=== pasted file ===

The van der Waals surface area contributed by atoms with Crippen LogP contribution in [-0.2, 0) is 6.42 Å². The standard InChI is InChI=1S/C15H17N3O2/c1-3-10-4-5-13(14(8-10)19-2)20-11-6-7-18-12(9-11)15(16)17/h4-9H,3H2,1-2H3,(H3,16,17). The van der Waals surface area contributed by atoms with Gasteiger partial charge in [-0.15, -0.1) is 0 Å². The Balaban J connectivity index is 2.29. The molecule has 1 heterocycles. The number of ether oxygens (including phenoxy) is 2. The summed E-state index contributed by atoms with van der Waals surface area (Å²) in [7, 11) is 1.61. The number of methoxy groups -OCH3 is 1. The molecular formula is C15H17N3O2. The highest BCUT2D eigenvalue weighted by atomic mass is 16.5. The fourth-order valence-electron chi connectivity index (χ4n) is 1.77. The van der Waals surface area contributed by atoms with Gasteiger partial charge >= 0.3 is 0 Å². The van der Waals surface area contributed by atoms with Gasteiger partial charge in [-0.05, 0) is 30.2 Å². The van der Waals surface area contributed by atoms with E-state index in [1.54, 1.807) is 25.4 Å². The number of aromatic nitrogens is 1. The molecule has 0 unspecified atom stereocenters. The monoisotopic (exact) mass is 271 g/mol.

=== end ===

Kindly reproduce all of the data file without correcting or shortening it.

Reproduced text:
The van der Waals surface area contributed by atoms with Crippen LogP contribution in [-0.2, 0) is 6.42 Å². The standard InChI is InChI=1S/C15H17N3O2/c1-3-10-4-5-13(14(8-10)19-2)20-11-6-7-18-12(9-11)15(16)17/h4-9H,3H2,1-2H3,(H3,16,17). The van der Waals surface area contributed by atoms with Gasteiger partial charge in [-0.15, -0.1) is 0 Å². The Balaban J connectivity index is 2.29. The molecule has 1 heterocycles. The number of ether oxygens (including phenoxy) is 2. The summed E-state index contributed by atoms with van der Waals surface area (Å²) in [7, 11) is 1.61. The number of methoxy groups -OCH3 is 1. The molecular formula is C15H17N3O2. The highest BCUT2D eigenvalue weighted by atomic mass is 16.5. The fourth-order valence-electron chi connectivity index (χ4n) is 1.77. The van der Waals surface area contributed by atoms with Gasteiger partial charge >= 0.3 is 0 Å². The van der Waals surface area contributed by atoms with Gasteiger partial charge in [-0.05, 0) is 30.2 Å². The van der Waals surface area contributed by atoms with E-state index in [1.54, 1.807) is 25.4 Å². The number of aromatic nitrogens is 1. The molecule has 0 unspecified atom stereocenters. The monoisotopic (exact) mass is 271 g/mol.